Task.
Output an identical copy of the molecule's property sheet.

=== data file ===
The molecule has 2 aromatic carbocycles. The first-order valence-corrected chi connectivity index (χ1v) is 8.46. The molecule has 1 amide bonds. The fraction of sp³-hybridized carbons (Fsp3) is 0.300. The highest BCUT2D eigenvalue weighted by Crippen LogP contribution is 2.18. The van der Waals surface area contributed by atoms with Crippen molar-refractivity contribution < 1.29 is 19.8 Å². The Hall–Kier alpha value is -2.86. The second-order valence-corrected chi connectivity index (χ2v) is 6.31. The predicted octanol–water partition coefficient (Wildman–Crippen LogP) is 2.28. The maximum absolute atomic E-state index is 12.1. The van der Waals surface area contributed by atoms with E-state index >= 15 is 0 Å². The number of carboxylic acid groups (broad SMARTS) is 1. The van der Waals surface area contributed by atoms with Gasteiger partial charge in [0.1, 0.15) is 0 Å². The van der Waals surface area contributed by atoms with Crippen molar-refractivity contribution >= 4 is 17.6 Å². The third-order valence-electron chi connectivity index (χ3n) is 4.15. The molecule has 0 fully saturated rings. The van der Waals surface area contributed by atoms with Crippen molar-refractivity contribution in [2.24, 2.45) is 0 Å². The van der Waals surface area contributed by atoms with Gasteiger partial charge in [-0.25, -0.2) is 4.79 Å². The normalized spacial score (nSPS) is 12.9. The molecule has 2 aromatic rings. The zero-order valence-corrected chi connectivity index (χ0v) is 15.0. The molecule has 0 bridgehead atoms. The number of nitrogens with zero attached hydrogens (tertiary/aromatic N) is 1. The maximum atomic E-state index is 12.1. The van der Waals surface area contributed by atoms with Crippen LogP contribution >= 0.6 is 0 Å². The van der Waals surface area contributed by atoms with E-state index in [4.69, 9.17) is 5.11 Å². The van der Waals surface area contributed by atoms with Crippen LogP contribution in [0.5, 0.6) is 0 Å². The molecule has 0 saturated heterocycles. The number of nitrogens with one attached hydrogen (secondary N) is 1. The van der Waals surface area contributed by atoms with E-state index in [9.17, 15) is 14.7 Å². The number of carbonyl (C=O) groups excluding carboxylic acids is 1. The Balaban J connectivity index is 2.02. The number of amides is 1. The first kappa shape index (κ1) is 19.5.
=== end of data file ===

The molecule has 2 aromatic carbocycles. The first-order valence-corrected chi connectivity index (χ1v) is 8.46. The molecule has 1 amide bonds. The fraction of sp³-hybridized carbons (Fsp3) is 0.300. The highest BCUT2D eigenvalue weighted by Crippen LogP contribution is 2.18. The van der Waals surface area contributed by atoms with Crippen molar-refractivity contribution < 1.29 is 19.8 Å². The Hall–Kier alpha value is -2.86. The second-order valence-corrected chi connectivity index (χ2v) is 6.31. The predicted octanol–water partition coefficient (Wildman–Crippen LogP) is 2.28. The maximum absolute atomic E-state index is 12.1. The van der Waals surface area contributed by atoms with E-state index >= 15 is 0 Å². The number of carboxylic acid groups (broad SMARTS) is 1. The van der Waals surface area contributed by atoms with Gasteiger partial charge in [0.1, 0.15) is 0 Å². The van der Waals surface area contributed by atoms with Crippen molar-refractivity contribution >= 4 is 17.6 Å². The third-order valence-electron chi connectivity index (χ3n) is 4.15. The molecule has 0 fully saturated rings. The van der Waals surface area contributed by atoms with Crippen molar-refractivity contribution in [2.24, 2.45) is 0 Å². The van der Waals surface area contributed by atoms with Gasteiger partial charge in [-0.25, -0.2) is 4.79 Å². The normalized spacial score (nSPS) is 12.9. The molecule has 2 aromatic rings. The zero-order valence-corrected chi connectivity index (χ0v) is 15.0. The molecule has 0 bridgehead atoms. The number of nitrogens with zero attached hydrogens (tertiary/aromatic N) is 1. The maximum atomic E-state index is 12.1. The van der Waals surface area contributed by atoms with Crippen LogP contribution >= 0.6 is 0 Å². The van der Waals surface area contributed by atoms with E-state index in [4.69, 9.17) is 5.11 Å². The van der Waals surface area contributed by atoms with Crippen LogP contribution in [0.5, 0.6) is 0 Å². The molecule has 0 saturated heterocycles. The number of nitrogens with one attached hydrogen (secondary N) is 1. The van der Waals surface area contributed by atoms with E-state index in [9.17, 15) is 14.7 Å². The number of carbonyl (C=O) groups excluding carboxylic acids is 1. The Balaban J connectivity index is 2.02. The number of amides is 1. The first kappa shape index (κ1) is 19.5.